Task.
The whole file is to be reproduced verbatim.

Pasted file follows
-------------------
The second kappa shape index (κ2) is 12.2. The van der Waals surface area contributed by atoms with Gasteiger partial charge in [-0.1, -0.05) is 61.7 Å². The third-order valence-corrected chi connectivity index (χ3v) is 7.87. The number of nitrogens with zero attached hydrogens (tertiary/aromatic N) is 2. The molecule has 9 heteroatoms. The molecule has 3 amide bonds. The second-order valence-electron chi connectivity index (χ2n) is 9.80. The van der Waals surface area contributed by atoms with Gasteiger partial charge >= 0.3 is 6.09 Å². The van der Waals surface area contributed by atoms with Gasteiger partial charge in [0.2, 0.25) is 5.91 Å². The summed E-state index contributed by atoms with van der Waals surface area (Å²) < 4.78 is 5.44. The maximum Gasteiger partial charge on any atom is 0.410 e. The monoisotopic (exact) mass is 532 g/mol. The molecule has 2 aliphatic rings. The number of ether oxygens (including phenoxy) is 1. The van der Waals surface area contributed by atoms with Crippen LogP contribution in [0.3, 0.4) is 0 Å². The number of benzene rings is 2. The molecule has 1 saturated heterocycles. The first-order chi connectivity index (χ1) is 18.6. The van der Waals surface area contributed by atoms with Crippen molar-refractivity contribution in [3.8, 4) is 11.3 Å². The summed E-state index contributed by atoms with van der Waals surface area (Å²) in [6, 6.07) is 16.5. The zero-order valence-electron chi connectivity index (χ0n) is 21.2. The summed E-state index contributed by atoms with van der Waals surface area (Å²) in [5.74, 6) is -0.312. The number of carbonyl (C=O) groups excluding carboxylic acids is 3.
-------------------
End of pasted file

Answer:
The second kappa shape index (κ2) is 12.2. The van der Waals surface area contributed by atoms with Gasteiger partial charge in [-0.1, -0.05) is 61.7 Å². The third-order valence-corrected chi connectivity index (χ3v) is 7.87. The number of nitrogens with zero attached hydrogens (tertiary/aromatic N) is 2. The molecule has 9 heteroatoms. The molecule has 3 amide bonds. The second-order valence-electron chi connectivity index (χ2n) is 9.80. The van der Waals surface area contributed by atoms with Gasteiger partial charge >= 0.3 is 6.09 Å². The van der Waals surface area contributed by atoms with Gasteiger partial charge in [0.2, 0.25) is 5.91 Å². The summed E-state index contributed by atoms with van der Waals surface area (Å²) < 4.78 is 5.44. The maximum Gasteiger partial charge on any atom is 0.410 e. The monoisotopic (exact) mass is 532 g/mol. The molecule has 2 aliphatic rings. The number of ether oxygens (including phenoxy) is 1. The van der Waals surface area contributed by atoms with Crippen LogP contribution in [0.3, 0.4) is 0 Å². The number of benzene rings is 2. The molecule has 1 saturated heterocycles. The first-order chi connectivity index (χ1) is 18.6. The van der Waals surface area contributed by atoms with Crippen molar-refractivity contribution in [3.8, 4) is 11.3 Å². The summed E-state index contributed by atoms with van der Waals surface area (Å²) in [6, 6.07) is 16.5. The zero-order valence-electron chi connectivity index (χ0n) is 21.2. The summed E-state index contributed by atoms with van der Waals surface area (Å²) in [5.74, 6) is -0.312. The number of carbonyl (C=O) groups excluding carboxylic acids is 3.